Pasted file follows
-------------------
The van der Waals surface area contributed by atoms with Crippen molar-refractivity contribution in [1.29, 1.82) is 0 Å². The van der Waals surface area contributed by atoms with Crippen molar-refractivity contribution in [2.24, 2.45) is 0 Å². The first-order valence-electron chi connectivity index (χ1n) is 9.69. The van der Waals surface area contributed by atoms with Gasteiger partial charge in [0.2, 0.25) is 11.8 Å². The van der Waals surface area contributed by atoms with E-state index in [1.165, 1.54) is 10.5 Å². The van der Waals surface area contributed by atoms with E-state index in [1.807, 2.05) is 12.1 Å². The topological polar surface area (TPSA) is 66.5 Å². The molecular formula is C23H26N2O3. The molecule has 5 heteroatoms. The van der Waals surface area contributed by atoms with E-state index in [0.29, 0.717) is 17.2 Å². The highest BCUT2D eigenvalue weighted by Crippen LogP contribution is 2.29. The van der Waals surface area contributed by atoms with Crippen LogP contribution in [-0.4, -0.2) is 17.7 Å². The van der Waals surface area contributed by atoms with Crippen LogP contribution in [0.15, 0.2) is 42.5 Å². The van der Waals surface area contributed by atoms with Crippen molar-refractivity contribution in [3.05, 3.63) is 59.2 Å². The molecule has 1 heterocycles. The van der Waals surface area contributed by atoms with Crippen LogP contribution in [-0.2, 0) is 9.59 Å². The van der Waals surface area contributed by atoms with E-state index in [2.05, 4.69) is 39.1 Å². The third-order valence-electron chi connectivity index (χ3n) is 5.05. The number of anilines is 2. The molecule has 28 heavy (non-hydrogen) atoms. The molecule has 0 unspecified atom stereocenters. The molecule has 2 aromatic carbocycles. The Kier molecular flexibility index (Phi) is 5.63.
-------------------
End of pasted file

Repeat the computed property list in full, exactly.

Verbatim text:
The van der Waals surface area contributed by atoms with Crippen molar-refractivity contribution in [1.29, 1.82) is 0 Å². The van der Waals surface area contributed by atoms with Crippen molar-refractivity contribution in [2.24, 2.45) is 0 Å². The first-order valence-electron chi connectivity index (χ1n) is 9.69. The van der Waals surface area contributed by atoms with Gasteiger partial charge in [0.2, 0.25) is 11.8 Å². The van der Waals surface area contributed by atoms with E-state index in [1.165, 1.54) is 10.5 Å². The van der Waals surface area contributed by atoms with E-state index in [1.807, 2.05) is 12.1 Å². The topological polar surface area (TPSA) is 66.5 Å². The molecular formula is C23H26N2O3. The molecule has 5 heteroatoms. The van der Waals surface area contributed by atoms with E-state index in [0.29, 0.717) is 17.2 Å². The highest BCUT2D eigenvalue weighted by Crippen LogP contribution is 2.29. The van der Waals surface area contributed by atoms with Crippen LogP contribution in [-0.4, -0.2) is 17.7 Å². The van der Waals surface area contributed by atoms with Crippen LogP contribution in [0.15, 0.2) is 42.5 Å². The van der Waals surface area contributed by atoms with Crippen molar-refractivity contribution in [3.05, 3.63) is 59.2 Å². The molecule has 1 heterocycles. The van der Waals surface area contributed by atoms with Crippen LogP contribution in [-0.2, 0) is 9.59 Å². The van der Waals surface area contributed by atoms with E-state index in [2.05, 4.69) is 39.1 Å². The third-order valence-electron chi connectivity index (χ3n) is 5.05. The number of anilines is 2. The molecule has 28 heavy (non-hydrogen) atoms. The molecule has 0 unspecified atom stereocenters. The molecule has 2 aromatic carbocycles. The Kier molecular flexibility index (Phi) is 5.63.